Kaitlyn has a background in psychology and writes articles that teach you how to lean on your body, mind, heart, and on those around you.
Many personality disorders can be hard to spot because their symptoms often mimic other mental disorders like anxiety and depression. They can also be overlooked as typical, if slightly eccentric, traits.
This can happen especially if someone is shy, sad, or a little particular about how they want things done. Since it’s common for many of us to have these feelings or characteristics to some degree, it can be hard to identify the point where ‘normal’ becomes disordered.
In general, these conditions happen in a continuum of severity. A mild form of a personality type can be perfectly normal, but when that personality type becomes more extreme and starts to disrupt daily life or disturb others, then it can be diagnosed as a personality disorder.
Here are seven common manifestations of such disorders that have surprisingly subtle symptoms and can easily be overlooked or misdiagnosed as some other mental disorder.
1. Avoidant Personality Disorder
This disorder is marked by feelings of anxiety around the fear of being embarrassed by interacting with other people, and the avoidance of social activities due to fear of rejection. Those with the avoidant personality disorder often have very few friends, are shy, and feel intensely lonely.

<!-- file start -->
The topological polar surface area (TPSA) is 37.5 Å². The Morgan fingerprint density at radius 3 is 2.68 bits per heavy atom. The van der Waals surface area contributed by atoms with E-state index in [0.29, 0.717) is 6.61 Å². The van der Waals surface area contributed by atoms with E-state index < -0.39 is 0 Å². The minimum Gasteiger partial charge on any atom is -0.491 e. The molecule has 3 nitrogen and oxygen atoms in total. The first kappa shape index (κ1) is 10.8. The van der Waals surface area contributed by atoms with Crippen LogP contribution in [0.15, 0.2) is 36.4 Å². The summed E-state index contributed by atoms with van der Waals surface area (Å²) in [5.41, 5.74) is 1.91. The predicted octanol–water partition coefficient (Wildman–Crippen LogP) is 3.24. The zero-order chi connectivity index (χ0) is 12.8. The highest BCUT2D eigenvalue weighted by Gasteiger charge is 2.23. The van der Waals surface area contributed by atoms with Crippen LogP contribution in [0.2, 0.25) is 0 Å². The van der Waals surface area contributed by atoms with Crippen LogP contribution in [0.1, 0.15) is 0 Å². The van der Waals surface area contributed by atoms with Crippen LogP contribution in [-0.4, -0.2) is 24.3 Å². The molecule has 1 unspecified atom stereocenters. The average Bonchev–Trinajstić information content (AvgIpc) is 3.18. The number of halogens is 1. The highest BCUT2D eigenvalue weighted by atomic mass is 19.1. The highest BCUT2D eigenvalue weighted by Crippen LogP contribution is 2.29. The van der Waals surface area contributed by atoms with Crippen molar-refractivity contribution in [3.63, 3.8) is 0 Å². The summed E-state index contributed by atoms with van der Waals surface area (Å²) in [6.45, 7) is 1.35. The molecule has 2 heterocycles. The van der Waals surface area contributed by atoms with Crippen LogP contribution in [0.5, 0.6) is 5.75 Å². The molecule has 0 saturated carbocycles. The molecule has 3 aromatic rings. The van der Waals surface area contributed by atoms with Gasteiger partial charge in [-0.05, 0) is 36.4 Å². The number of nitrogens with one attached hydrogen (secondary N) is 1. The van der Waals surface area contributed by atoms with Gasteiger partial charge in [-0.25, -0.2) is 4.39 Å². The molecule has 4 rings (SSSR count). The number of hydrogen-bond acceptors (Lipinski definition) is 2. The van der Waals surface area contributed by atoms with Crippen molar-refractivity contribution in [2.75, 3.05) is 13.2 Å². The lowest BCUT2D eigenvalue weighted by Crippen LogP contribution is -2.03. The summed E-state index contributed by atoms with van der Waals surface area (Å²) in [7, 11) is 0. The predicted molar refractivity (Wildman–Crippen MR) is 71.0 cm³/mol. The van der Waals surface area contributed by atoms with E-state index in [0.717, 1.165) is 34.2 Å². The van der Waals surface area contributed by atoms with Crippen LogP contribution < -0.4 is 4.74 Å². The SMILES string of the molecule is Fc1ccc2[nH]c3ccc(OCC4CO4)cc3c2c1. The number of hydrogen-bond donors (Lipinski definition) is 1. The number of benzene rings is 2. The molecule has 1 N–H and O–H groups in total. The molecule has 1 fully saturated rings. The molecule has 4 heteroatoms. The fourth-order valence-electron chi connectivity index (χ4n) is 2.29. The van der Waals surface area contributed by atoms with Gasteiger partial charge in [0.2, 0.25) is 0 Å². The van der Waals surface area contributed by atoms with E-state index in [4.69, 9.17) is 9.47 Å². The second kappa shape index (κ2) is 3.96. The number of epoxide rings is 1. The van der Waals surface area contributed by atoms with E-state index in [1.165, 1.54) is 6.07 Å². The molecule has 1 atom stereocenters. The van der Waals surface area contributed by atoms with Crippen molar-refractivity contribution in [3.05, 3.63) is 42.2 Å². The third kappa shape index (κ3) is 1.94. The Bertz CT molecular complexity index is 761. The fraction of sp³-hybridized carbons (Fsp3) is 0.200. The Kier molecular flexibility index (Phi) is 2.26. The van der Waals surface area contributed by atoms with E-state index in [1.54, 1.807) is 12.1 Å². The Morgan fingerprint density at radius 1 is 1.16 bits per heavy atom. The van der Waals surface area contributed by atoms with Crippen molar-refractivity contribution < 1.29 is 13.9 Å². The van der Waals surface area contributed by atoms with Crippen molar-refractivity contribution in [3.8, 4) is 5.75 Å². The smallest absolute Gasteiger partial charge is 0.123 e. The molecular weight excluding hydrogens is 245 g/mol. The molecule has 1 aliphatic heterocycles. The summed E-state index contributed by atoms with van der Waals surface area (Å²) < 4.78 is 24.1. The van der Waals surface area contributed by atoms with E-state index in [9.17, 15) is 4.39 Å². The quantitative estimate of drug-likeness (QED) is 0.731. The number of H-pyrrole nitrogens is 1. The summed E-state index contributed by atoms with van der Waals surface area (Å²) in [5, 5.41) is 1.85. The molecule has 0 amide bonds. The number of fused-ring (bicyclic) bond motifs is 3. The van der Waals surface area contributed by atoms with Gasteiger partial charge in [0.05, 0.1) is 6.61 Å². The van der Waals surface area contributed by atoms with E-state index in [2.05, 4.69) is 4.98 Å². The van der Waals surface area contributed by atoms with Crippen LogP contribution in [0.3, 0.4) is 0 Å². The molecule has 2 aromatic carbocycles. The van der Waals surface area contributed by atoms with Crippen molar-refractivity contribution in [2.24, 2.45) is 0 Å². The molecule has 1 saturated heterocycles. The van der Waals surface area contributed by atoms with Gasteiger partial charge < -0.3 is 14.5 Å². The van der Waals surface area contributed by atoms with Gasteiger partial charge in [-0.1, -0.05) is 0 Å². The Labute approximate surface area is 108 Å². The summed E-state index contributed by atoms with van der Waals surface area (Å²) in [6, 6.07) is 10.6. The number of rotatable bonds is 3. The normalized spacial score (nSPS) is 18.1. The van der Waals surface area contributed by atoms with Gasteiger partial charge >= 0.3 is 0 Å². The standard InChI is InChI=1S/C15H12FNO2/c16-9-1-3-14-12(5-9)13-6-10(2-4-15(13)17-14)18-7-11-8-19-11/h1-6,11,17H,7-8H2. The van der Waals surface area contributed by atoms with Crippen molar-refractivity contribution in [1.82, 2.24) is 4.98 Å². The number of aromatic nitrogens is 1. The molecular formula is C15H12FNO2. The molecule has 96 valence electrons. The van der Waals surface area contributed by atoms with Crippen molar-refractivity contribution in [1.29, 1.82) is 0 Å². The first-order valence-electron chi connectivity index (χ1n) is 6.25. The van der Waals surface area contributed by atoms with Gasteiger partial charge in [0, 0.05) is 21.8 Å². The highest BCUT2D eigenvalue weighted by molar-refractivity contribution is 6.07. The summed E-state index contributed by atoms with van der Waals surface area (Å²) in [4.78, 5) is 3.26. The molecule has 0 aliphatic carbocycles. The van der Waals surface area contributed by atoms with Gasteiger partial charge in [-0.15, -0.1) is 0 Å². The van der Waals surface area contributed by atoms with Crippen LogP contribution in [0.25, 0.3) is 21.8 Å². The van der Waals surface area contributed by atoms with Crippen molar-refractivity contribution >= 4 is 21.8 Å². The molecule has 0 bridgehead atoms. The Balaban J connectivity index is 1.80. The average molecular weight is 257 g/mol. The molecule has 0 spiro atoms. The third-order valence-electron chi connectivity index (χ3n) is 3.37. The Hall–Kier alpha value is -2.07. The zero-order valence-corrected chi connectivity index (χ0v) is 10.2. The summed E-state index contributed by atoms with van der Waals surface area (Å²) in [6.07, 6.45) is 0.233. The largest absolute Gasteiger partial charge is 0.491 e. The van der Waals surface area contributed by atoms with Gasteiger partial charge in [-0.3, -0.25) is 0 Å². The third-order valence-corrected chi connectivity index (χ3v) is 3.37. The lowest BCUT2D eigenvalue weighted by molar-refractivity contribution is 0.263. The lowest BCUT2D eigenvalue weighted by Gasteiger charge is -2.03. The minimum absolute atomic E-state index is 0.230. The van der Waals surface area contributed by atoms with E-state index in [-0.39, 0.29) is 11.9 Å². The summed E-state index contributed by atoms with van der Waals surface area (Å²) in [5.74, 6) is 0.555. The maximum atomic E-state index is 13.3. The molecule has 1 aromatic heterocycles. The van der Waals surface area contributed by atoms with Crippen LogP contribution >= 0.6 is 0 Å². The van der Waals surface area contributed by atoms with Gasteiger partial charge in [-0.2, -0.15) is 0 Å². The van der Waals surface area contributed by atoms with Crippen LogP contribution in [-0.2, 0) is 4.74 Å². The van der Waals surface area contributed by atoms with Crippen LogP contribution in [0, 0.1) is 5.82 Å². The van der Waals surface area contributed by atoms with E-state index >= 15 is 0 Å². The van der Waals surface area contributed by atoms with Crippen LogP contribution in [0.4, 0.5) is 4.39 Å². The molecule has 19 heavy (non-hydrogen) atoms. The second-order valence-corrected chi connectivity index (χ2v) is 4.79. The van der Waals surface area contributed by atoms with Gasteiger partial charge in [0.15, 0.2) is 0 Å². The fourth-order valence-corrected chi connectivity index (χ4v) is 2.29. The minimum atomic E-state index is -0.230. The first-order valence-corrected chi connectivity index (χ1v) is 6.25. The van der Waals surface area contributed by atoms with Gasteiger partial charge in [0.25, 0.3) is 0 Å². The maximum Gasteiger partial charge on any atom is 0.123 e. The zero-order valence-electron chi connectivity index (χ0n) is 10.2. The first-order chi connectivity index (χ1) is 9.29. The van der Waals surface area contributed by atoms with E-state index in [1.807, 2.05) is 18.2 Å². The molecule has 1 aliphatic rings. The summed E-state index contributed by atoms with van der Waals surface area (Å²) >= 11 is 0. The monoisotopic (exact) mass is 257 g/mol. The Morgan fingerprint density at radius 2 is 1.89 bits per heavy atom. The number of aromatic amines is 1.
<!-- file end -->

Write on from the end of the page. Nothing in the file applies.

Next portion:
But because shyness and having only a few close friends are hallmarks of being introverted and can be perfectly healthy, the avoidant personality disorder can be easily overlooked. The main difference between introversion and this disorder is that those with the disorder will want to have close friends but will not try to make friendships. This inability to make the connections they’re yearning for will cause significant distress and emotional pain to the sufferer.
2. Paranoid Personality Disorder
Being cautious and skeptical of people is normal and necessary for survival in society, but those with the paranoid personality disorder will be skeptical of situations and in relationships where it’s not normal to be suspicious.
According to the Cleveland Clinic, paranoid personality disorder affects around 2.3 to 4.4 percent of people, but it is also a difficult disorder to diagnose because it’s hard to distinguish between just having a slightly more cautious attitude towards the world and being genuinely paranoid. This is why paranoid thinking only becomes a diagnosable disorder when the paranoia is extreme and pervasive. Symptoms include being skeptical of friends and family as well as having a tendency to look for clues that may validate their distrust.
3. Obsessive-Compulsive Personality Disorder
According to the International OCPD Foundation, one in 100 people in the United States are affected by the obsessive-compulsive personality disorder, but it is still hard to diagnose because many of us have obsessive tendencies without having the full-blown affliction.
Those with OCPD are also often seen as very hard working and detail-oriented. They’re seen as being very devoted to their job and are dedicated to getting things right. In reality, those with OCPD wants to do things absolutely perfectly and are therefore often unwilling to allow other people to help because they won’t do it ‘perfectly.’
This extreme perfectionism is what distinguishes OCDP from people who just want to do something well or are a little particular about how they want certain tasks completed. OCPD will often prevent a task from being completed because the sufferer is so concerned with getting everything ‘perfect.’